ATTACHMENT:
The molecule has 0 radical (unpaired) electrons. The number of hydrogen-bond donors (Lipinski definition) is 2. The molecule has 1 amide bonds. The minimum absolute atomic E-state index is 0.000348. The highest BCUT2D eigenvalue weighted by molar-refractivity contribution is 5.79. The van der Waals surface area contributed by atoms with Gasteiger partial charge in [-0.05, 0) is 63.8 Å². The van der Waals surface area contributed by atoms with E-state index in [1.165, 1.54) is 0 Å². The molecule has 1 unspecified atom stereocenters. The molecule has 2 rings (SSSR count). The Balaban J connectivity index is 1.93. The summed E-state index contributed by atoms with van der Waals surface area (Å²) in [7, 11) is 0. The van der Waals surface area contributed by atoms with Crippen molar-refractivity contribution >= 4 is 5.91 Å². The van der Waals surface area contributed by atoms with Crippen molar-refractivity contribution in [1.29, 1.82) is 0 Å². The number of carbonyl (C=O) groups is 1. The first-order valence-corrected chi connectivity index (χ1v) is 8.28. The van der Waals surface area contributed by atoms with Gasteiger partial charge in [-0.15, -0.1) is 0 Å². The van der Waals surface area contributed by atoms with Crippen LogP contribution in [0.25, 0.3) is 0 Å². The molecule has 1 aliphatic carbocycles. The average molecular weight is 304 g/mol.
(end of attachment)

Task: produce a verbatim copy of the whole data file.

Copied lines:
The molecule has 0 radical (unpaired) electrons. The number of hydrogen-bond donors (Lipinski definition) is 2. The molecule has 1 amide bonds. The minimum absolute atomic E-state index is 0.000348. The highest BCUT2D eigenvalue weighted by molar-refractivity contribution is 5.79. The van der Waals surface area contributed by atoms with Gasteiger partial charge in [-0.05, 0) is 63.8 Å². The van der Waals surface area contributed by atoms with E-state index in [1.165, 1.54) is 0 Å². The molecule has 1 unspecified atom stereocenters. The molecule has 2 rings (SSSR count). The Balaban J connectivity index is 1.93. The summed E-state index contributed by atoms with van der Waals surface area (Å²) in [7, 11) is 0. The van der Waals surface area contributed by atoms with Crippen molar-refractivity contribution >= 4 is 5.91 Å². The van der Waals surface area contributed by atoms with Crippen molar-refractivity contribution in [1.29, 1.82) is 0 Å². The number of carbonyl (C=O) groups is 1. The first-order valence-corrected chi connectivity index (χ1v) is 8.28. The van der Waals surface area contributed by atoms with Gasteiger partial charge in [-0.15, -0.1) is 0 Å². The van der Waals surface area contributed by atoms with Crippen LogP contribution in [0.25, 0.3) is 0 Å². The molecule has 1 aliphatic carbocycles. The average molecular weight is 304 g/mol.